Remember the Chi and Motown soul of the 1960s—bands like The Impressions and The Temptations? Remember blacksploitation soul of the 1970s, like Shaft and Across 110th Street? I do. I love that music. Which makes me the target market for Anderson Paak’s new album.

Paak deftly tells stories of growing up poor and black, mixing rap’s street sensibilities with groove, funk, and a fabulous voice. He’s genre jumping in the spirit of Bruno Mars and Kendrick Lamar.

He also calls on guest rappers—The Game, Schoolboy Q, and Talib Kweli are the standouts—with perfect timing. He’s not just hiring someone to spit bars (Paak can do that himself), he’s choosing his guests with precision and care. We’ve been grooving for half the album before The Game’s raw and rough voice comes in, just add some texture to what had up to his appearance been a smooth ride. Anderson had done a fine job rapping the song “Without You,” but when Rapsody’s voice comes in she breaks up the song with raw profanity and power.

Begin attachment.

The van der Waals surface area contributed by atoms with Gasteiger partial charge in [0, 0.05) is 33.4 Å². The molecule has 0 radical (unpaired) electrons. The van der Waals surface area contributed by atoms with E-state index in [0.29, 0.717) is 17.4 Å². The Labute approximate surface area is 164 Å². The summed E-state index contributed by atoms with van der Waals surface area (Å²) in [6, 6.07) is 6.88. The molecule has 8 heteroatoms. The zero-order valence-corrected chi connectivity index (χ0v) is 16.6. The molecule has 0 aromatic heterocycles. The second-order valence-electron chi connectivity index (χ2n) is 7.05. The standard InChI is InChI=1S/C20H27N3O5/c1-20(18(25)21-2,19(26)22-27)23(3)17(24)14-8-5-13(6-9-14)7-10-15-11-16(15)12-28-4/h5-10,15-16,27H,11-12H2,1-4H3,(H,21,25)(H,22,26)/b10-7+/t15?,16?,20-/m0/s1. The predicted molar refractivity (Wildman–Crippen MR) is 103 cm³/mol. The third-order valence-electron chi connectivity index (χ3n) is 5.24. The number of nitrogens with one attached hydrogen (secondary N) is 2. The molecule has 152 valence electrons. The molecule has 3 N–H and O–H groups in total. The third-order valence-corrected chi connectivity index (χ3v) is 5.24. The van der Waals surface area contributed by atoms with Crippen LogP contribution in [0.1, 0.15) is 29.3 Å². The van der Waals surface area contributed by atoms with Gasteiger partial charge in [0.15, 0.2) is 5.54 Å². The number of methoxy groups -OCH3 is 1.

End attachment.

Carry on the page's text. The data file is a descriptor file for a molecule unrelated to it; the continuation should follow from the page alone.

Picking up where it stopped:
Truly a fantastic record.

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